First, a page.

Drive Safely Around School Buses (and Keep Your Kids Safe on Buses, Too)

With schools starting up soon, we’ll be sharing the roads with school buses again. Buses are some of the safest vehicles on the road. In fact, if your child is traveling to school by bus, they’re approximately 70 times more likely to get there safely than they would in your own car.

But even so, lives are still lost in school bus crashes every year due to careless motorists.

Kids Safety on Buses
(12019 / pixabay)

Share the Road with Buses

1. Stop Arm Laws on Undivided Highways. Every state has “stop arm laws” that help keep school buses safe on undivided highways (those without a barrier or dividing section between the two sides of the highway).

School bus drivers are required to flash yellow lights as they prepare to slow down to let students on or off the bus. As they come to a full stop, bus drivers must flash red lights and extend a stop arm (a stop sign on a mechanical “arm” that sticks out to the side of the bus). This stop arm is visible to both sides of traffic and alerts all drivers to stop while children enter and exit the bus.

One exception in Utah is if a school bus extends their stop arm on an undivided road with five or more lanes and a center turn lane. In this case, only drivers approaching from the rear must stop. Drivers approaching from the front of the bus do not have to stop.

2. Stop Arm Laws on Divided Highways. For divided highways, if you are driving behind a bus and the stop arm extends, the rules are the same nationwide: you must stop until the stop arm lifts. If you are approaching a bus in the opposite direction, rules vary from state to state.

Here in Utah, if you are on a road with 3+ lanes with a median or physical barrier, you must stop if you are approaching from the rear of the bus, but if you are approaching from the front of the bus, you do not need to stop.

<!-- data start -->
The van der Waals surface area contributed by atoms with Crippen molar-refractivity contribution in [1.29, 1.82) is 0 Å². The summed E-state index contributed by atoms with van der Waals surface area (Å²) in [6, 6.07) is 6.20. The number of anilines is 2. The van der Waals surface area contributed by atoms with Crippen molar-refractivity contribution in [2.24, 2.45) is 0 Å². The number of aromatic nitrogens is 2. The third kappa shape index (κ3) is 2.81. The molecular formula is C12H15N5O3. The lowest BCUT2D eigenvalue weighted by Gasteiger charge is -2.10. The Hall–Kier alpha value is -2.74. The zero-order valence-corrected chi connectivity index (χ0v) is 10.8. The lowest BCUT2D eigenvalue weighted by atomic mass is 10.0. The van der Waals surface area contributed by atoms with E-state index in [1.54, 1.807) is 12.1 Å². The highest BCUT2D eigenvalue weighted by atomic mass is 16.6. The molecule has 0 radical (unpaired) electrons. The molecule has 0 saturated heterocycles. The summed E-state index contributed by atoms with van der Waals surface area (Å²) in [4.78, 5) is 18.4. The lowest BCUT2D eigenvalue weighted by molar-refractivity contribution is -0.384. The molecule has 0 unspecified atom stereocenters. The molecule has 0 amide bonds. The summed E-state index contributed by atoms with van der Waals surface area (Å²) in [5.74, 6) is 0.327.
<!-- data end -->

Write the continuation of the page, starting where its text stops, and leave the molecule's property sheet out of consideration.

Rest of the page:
In 2020, a bill was passed in Utah raising the penalty from $100 to $250 for passing a school bus with flashing lights. The bill also required offenders to perform community service.

This bill was advanced in response to studies showing that hundreds of people were disregarding school bus safety arms throughout the state each day. Some were impatient drivers whizzing around buses from behind and passing them on the right to save a few minutes. (Some bus drivers reported having to pull kids back from exiting and shut the doors to keep them safe from cars disregarding the stop arm.) Others were distracted motorists who didn’t even register that the stop arm was out.

Teach Kids Bus Safety

While stricter Utah laws aim to decrease unsafe driving around school buses, risks remain. If you have a child who rides a school bus, it’s important to prepare them to do their part to stay as safe as possible.

  • Wait to enter and exit. In a perfect world, motorists would slow down as soon as they see a school bus’s flashing yellow lights, in accordance with relevant laws. But as we’ve established, not all drivers take this seriously. In fact, some may speed up, hoping to pass the bus before its stop arm comes out. For this reason, it’s imperative for kids to be extra vigilant and wait until the bus comes to a complete stop, the stop arm is extended, and the bus driver instructs the kids to either get on board or exit the bus.
  • Stay seated, face forward. Buses don’t require seat belts because they have a sophisticated safety restraint system that relies on “compartmentalization.” The compartments are formed by closely spaced seats. If a child is forced forward, the seat in front of them will absorb the impact. To reap the full benefits of these safety features, kids need to stay in their seats and face forward.
  • Get to the bus stop early. Get your child in the habit of arriving at least 5 minutes early to catch the bus. When they’re rushing out the door with just minutes until the bus arrives, they’re far less likely to keep safety as a priority.
  • Look before crossing. If your child needs to cross in front of the bus after exiting, the bus driver should leave the stop arm in place until your child has made it to safety, but sadly, there’s no guarantee that drivers will stop. Since drivers can be both careless and cavalier around school buses, play it safe by teaching your child to look both ways before they cross the street to ensure that there are no vehicles coming their way.

When School Bus Injury Accidents Occur

Obeying the rules of the road can go a long way in preventing school bus accidents, but when they occur, it’s important to get help for the next steps. If you or your child is hurt in an accident involving a school bus, contact our Salt Lake City personal injury attorneys. We can help you get the medical help that you need and recover financial damages for medical bills, pain and suffering, and more.